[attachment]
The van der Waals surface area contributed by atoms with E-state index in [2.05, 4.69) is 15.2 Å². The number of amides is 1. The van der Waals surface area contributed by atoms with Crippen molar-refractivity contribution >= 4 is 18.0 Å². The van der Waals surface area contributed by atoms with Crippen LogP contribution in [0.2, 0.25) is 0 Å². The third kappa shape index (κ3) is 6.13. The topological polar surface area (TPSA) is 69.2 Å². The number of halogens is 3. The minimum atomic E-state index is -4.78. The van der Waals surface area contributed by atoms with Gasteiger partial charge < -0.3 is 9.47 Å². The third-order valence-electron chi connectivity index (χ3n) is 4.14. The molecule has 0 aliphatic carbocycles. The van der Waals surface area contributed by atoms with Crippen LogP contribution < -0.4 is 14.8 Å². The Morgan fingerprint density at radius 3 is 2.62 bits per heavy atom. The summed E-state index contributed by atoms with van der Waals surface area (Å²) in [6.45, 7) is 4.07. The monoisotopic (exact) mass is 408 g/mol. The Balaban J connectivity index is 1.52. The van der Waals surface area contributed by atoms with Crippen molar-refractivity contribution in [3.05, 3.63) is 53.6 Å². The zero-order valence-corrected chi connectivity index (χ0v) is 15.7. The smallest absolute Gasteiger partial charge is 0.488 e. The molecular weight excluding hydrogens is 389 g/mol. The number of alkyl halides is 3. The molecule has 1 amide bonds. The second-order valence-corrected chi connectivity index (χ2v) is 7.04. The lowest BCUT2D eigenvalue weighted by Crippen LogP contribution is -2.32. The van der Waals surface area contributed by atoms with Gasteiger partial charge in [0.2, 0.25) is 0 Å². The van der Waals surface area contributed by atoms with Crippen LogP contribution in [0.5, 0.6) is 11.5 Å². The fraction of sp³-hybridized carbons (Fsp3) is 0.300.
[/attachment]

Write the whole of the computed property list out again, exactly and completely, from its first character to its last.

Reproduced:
The van der Waals surface area contributed by atoms with E-state index in [2.05, 4.69) is 15.2 Å². The number of amides is 1. The van der Waals surface area contributed by atoms with Crippen molar-refractivity contribution >= 4 is 18.0 Å². The van der Waals surface area contributed by atoms with Crippen LogP contribution in [0.2, 0.25) is 0 Å². The third kappa shape index (κ3) is 6.13. The topological polar surface area (TPSA) is 69.2 Å². The number of halogens is 3. The minimum atomic E-state index is -4.78. The van der Waals surface area contributed by atoms with Gasteiger partial charge < -0.3 is 9.47 Å². The third-order valence-electron chi connectivity index (χ3n) is 4.14. The molecule has 0 aliphatic carbocycles. The van der Waals surface area contributed by atoms with Crippen LogP contribution < -0.4 is 14.8 Å². The Morgan fingerprint density at radius 3 is 2.62 bits per heavy atom. The summed E-state index contributed by atoms with van der Waals surface area (Å²) in [6.45, 7) is 4.07. The monoisotopic (exact) mass is 408 g/mol. The Balaban J connectivity index is 1.52. The van der Waals surface area contributed by atoms with Crippen molar-refractivity contribution in [3.05, 3.63) is 53.6 Å². The zero-order valence-corrected chi connectivity index (χ0v) is 15.7. The smallest absolute Gasteiger partial charge is 0.488 e. The molecular weight excluding hydrogens is 389 g/mol. The number of alkyl halides is 3. The molecule has 1 amide bonds. The second-order valence-corrected chi connectivity index (χ2v) is 7.04. The lowest BCUT2D eigenvalue weighted by Crippen LogP contribution is -2.32. The van der Waals surface area contributed by atoms with Gasteiger partial charge in [0.2, 0.25) is 0 Å². The van der Waals surface area contributed by atoms with Crippen LogP contribution in [0.5, 0.6) is 11.5 Å². The fraction of sp³-hybridized carbons (Fsp3) is 0.300.